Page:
Individuals who are deaf, hard of hearing or have speech disabilities and you wish to file either an EEO or program complaint please contact USDA through the Federal Relay Service at (800) 877-8339 or (800) 845-6136 (in Spanish).
Persons with disabilities, who wish to file a program complaint, please see information above on how to contact us by mail directly or by email. If you require alternative means of communication for program information (e.g., Braille, large print, audiotape, etc.) please contact USDA's TARGET Center at (202) 720-2600 (voice and TDD).
On March 5, 2015, RHS published a proposed rule with request for comments for the Single Family Housing Guaranteed Loan Program (SFHGLP) (80 FR 11950-11954). Rural Development received comments from seventeen respondents. Comments were from lenders, secondary market sources, builders, and other interest groups. Specific public comments and substantive changes from the proposed rule are addressed below in general order of appearance in the regulation, not based in the order of importance.
One respondent requested the Agency to clarify when the rule would become effective and what the trigger events will be for the effective date of the various requirements for loan applications received by lenders on or after the effective date of the final rule. The final rule will become effective 60 days after its publication in the Federal Register.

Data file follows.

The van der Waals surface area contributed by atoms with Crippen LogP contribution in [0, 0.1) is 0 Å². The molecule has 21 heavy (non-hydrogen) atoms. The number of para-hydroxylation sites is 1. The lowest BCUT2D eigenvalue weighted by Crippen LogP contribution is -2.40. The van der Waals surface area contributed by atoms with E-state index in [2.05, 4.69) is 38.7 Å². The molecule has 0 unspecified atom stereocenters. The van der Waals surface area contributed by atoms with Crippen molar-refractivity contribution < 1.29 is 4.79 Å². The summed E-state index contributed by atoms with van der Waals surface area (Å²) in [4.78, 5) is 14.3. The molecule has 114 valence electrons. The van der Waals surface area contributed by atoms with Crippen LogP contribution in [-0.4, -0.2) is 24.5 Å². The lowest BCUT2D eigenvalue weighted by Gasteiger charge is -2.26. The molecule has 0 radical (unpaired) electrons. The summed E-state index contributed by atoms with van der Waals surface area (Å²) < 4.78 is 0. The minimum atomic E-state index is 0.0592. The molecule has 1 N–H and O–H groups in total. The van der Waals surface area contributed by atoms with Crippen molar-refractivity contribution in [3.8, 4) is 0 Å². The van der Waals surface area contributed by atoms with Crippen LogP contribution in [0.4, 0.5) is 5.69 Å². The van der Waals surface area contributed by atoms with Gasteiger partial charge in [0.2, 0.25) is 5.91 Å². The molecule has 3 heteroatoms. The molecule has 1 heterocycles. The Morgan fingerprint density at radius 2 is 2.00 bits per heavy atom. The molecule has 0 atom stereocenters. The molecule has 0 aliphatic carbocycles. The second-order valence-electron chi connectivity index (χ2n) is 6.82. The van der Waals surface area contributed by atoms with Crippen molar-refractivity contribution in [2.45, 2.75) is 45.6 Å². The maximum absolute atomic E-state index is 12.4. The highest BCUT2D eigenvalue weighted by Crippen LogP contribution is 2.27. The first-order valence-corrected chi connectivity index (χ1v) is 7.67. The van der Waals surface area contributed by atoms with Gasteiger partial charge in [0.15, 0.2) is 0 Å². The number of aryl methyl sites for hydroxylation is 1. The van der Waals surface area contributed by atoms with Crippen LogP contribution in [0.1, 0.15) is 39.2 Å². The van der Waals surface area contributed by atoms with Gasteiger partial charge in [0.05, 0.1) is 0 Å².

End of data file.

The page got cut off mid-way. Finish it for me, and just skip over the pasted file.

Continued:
Refinancing (§ 3555.101(d))
Five respondents fully supported the Agency's proposal to amend its refinancing provisions and add the Streamlined-Assist Refinance option.
One respondent supported the Streamlined-Assist Refinance program but requested that the Agency: (1) Add repayment requirements for remaining borrowers; (2) limit costs to principal and current interest charges due, reasonable and customary re-conveyance fee, and the upfront guarantee fee; and (3) limit refinance balance to original purchase loan amount. The Agency believes the Streamlined-Assist Refinance's purpose is to increase affordability for current borrowers and implementing the suggested changes will defeat the purpose of this option. No change is made in this provision.
One respondent supported the addition of the Streamlined-Assist Refinance option but requested clarification with regards to the inclusion of the guarantee fee and eligible closing costs. Eligible loan purposes, including fees and closing costs, will remain the same as described on § 3555.101(d) for all refinancing transactions. Closing costs may be included in the refinance loan amount. No change is made in this provision.
One respondent requested the eligibility of non-section 502 loans to be refinanced through the program, such as balloon or ARM mortgage products, if they meet USDA eligibility requirements. The Agency does not have statutory authority as this request does not conform with the Housing Act of 1949 limits on refinancing in this program. No change is made in this provision.